Cantaloupe sales slipped 1.6% in value and by the same amount in volume, to 13,054 tons.
Melon plants with fruit that stays on the vine longer are the subject of a new patent for Syngenta Participations AG.
The melons produced have high total solids and/or firm flesh, the Swiss agri-business also says in patent documents published by the US Patent and Trademark Office under the title: “Inbred melon lines ME007 and ME009.“
Explaining the background to the invention, Syngenta said many cantaloupe varieties are climacteric, meaning ripening is associated with ethylene production, resulting in abscission (‘slip’) from the vine. “Climacteric fruits may abscise from the vine prior to optimal sugar deposition, which may adversely impact taste. Accordingly, it would be desirable to develop improved melon plants having improved taste, shelf life and/or shipping characteristics,” it said.
In a summary of the invention, Syngenta said that in representative embodiments, its invention provides “novel non-climacteric melon plants that produce fruit that are able to remain on the vine longer (i.e., they do not abscise or “slip” from the vine) than a climacteric melon, which may result in improved taste and/or sweetness.”
It also talked about representative embodiments where “the melon plants of the invention are characterized by two or more of these characteristics: non-climacteric fruit ripening, a fruit having a firm flesh and/or a fruit having high soluble solids.”
And it said that in further exemplary embodiments, “the melon plants of the invention are characterized by fruit having an enhanced sugar (e.g., sucrose) content and/or a sweeter taste and/or having a longer field shelf life and/or post-harvest shelf life.“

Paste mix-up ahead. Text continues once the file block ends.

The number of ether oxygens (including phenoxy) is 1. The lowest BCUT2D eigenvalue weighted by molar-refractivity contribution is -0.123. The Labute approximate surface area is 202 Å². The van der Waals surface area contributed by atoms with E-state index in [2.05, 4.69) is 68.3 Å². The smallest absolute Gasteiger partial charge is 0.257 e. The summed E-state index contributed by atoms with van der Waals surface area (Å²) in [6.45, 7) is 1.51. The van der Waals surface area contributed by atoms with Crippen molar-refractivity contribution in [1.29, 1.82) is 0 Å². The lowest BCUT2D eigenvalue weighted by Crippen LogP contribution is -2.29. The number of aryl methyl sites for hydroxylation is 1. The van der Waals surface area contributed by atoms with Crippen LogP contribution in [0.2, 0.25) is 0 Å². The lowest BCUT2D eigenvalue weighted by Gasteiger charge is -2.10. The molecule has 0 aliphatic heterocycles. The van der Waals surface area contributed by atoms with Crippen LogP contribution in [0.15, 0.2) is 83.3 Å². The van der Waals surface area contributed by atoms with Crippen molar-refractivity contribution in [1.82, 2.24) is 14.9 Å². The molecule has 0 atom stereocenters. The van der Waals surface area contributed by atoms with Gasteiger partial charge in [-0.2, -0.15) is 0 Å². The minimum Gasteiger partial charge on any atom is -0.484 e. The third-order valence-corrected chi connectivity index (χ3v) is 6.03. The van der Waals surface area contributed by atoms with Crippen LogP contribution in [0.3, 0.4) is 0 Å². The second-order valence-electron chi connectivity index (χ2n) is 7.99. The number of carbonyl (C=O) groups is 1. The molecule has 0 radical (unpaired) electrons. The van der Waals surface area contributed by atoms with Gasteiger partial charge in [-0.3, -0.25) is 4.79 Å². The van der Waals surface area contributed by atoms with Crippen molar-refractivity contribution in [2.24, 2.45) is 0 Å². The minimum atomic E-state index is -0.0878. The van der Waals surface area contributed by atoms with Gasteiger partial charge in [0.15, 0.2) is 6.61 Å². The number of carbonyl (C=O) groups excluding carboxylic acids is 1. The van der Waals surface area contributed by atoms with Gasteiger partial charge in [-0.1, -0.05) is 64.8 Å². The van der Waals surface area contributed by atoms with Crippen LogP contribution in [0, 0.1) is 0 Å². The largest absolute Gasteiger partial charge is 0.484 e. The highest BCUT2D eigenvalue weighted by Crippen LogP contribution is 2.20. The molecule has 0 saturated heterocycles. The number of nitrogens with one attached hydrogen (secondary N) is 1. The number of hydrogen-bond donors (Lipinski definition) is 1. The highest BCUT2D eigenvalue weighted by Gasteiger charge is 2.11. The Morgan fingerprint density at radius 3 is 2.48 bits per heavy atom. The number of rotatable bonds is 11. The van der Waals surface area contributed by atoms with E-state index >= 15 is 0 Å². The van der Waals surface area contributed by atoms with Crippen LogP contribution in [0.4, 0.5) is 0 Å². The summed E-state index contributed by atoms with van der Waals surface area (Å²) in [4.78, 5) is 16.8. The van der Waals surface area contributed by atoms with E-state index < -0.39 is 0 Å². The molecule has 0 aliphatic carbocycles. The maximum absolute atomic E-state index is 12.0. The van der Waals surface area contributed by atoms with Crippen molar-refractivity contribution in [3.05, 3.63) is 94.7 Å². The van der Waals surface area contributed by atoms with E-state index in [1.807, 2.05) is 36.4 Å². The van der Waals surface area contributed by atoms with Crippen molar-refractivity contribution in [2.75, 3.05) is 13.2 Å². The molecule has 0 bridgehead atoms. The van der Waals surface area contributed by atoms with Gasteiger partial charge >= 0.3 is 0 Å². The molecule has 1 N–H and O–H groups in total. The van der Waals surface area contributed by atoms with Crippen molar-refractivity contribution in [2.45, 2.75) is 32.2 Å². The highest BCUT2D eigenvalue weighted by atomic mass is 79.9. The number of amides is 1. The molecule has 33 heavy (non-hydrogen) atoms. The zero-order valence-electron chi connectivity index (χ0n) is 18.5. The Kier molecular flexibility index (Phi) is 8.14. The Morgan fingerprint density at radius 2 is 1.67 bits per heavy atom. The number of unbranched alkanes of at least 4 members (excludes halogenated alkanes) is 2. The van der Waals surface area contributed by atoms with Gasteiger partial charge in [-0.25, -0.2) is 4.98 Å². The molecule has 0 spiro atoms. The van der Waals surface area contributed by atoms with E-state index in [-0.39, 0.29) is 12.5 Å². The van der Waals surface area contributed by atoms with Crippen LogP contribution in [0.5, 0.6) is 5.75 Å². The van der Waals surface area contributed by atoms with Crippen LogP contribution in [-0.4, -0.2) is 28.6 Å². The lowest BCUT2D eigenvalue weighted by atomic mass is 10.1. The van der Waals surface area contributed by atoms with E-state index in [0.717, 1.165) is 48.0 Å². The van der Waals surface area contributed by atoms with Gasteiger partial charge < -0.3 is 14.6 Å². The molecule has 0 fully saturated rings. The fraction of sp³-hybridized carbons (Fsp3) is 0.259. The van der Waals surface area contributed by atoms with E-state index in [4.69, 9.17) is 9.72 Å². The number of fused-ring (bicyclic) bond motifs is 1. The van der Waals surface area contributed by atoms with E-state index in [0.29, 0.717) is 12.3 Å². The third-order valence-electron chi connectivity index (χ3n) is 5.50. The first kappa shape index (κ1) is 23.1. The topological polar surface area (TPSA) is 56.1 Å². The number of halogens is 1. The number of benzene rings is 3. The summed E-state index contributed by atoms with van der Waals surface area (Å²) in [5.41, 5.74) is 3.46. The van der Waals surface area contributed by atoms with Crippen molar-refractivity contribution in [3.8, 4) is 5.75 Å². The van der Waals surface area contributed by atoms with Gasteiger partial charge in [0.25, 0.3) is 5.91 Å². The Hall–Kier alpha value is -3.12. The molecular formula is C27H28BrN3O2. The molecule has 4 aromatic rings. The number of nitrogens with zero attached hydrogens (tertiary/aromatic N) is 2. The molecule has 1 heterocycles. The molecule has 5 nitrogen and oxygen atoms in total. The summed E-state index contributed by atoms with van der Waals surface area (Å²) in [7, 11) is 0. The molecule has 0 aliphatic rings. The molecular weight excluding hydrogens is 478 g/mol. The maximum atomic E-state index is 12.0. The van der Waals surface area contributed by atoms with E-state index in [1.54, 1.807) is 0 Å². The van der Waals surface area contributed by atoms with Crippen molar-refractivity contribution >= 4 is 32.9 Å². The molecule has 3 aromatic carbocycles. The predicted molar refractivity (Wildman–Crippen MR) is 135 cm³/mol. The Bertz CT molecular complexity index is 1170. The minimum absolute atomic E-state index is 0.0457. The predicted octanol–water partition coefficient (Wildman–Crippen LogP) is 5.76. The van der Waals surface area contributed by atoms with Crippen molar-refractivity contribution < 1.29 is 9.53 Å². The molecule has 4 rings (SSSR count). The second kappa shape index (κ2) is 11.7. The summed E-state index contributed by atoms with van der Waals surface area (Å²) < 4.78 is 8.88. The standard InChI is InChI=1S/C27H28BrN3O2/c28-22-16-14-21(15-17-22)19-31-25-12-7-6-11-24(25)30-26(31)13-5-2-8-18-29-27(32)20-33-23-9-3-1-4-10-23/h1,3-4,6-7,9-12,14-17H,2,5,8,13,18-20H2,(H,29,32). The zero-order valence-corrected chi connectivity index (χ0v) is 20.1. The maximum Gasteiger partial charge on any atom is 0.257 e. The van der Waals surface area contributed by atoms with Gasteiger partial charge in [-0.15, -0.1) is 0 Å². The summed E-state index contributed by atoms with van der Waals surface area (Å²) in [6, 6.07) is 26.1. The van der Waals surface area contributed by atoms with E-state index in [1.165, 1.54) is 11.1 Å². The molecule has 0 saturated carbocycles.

The patent was granted last November 4. Read about it here by clicking on ‘full text’.
Photo: a conventional melon and slice by Renee Comet via Wikimedia Commons.
The leading player in melon breeding once again hosted a special melon event in Murcia in early July, well attended by major melon European traders. The event also provided an excellent platform for exchanging views about market expectations and consumer trends. Some varieties in particular garnered significant interest from the visitors. Among them is Karman, a LSL Charentais variety well-known for its attractive looks and great taste – but also the 2014 novelty Soliman, which retains Karman’s best qualities, but is better adapted for the earlier slot thanks to its larger fruit size. The LSL Galia range also caught our visitors’ eye. At the top of the list was Capoeira, a reliable melon increasing in the overseas season, especially in Brazil – not forgetting Lambada for Murcia, which produces high marketable yield of attractive, sweet melons. SAPHIR, a unique variety, was also much appreciated by melon lovers and gourmets.